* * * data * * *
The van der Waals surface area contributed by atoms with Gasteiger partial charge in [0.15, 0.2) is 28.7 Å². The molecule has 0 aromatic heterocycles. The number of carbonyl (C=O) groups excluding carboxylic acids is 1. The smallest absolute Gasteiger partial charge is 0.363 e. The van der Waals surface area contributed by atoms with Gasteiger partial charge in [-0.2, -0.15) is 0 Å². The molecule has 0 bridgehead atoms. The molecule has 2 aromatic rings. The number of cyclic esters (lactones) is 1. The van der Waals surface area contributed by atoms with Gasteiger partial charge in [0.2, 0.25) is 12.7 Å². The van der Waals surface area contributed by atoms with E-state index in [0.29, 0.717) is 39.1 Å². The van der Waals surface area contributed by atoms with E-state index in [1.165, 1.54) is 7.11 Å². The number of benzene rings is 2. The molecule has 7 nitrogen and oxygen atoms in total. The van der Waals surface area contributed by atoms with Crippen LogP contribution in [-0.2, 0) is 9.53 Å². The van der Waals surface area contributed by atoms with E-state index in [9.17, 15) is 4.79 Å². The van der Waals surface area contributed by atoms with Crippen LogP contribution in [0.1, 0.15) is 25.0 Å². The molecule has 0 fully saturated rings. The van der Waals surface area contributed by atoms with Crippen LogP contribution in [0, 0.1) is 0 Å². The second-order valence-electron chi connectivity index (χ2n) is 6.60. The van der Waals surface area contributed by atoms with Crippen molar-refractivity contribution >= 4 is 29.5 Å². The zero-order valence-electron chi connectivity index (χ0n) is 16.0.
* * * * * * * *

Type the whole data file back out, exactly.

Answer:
The van der Waals surface area contributed by atoms with Gasteiger partial charge in [0.15, 0.2) is 28.7 Å². The molecule has 0 aromatic heterocycles. The number of carbonyl (C=O) groups excluding carboxylic acids is 1. The smallest absolute Gasteiger partial charge is 0.363 e. The van der Waals surface area contributed by atoms with Gasteiger partial charge in [-0.2, -0.15) is 0 Å². The molecule has 0 bridgehead atoms. The molecule has 2 aromatic rings. The number of cyclic esters (lactones) is 1. The van der Waals surface area contributed by atoms with Gasteiger partial charge in [0.2, 0.25) is 12.7 Å². The van der Waals surface area contributed by atoms with E-state index in [0.29, 0.717) is 39.1 Å². The van der Waals surface area contributed by atoms with E-state index in [1.165, 1.54) is 7.11 Å². The number of benzene rings is 2. The molecule has 7 nitrogen and oxygen atoms in total. The van der Waals surface area contributed by atoms with Crippen LogP contribution in [-0.2, 0) is 9.53 Å². The van der Waals surface area contributed by atoms with E-state index in [9.17, 15) is 4.79 Å². The van der Waals surface area contributed by atoms with Crippen LogP contribution in [0.1, 0.15) is 25.0 Å². The molecule has 0 fully saturated rings. The van der Waals surface area contributed by atoms with Crippen LogP contribution in [0, 0.1) is 0 Å². The second-order valence-electron chi connectivity index (χ2n) is 6.60. The van der Waals surface area contributed by atoms with Crippen molar-refractivity contribution >= 4 is 29.5 Å². The zero-order valence-electron chi connectivity index (χ0n) is 16.0.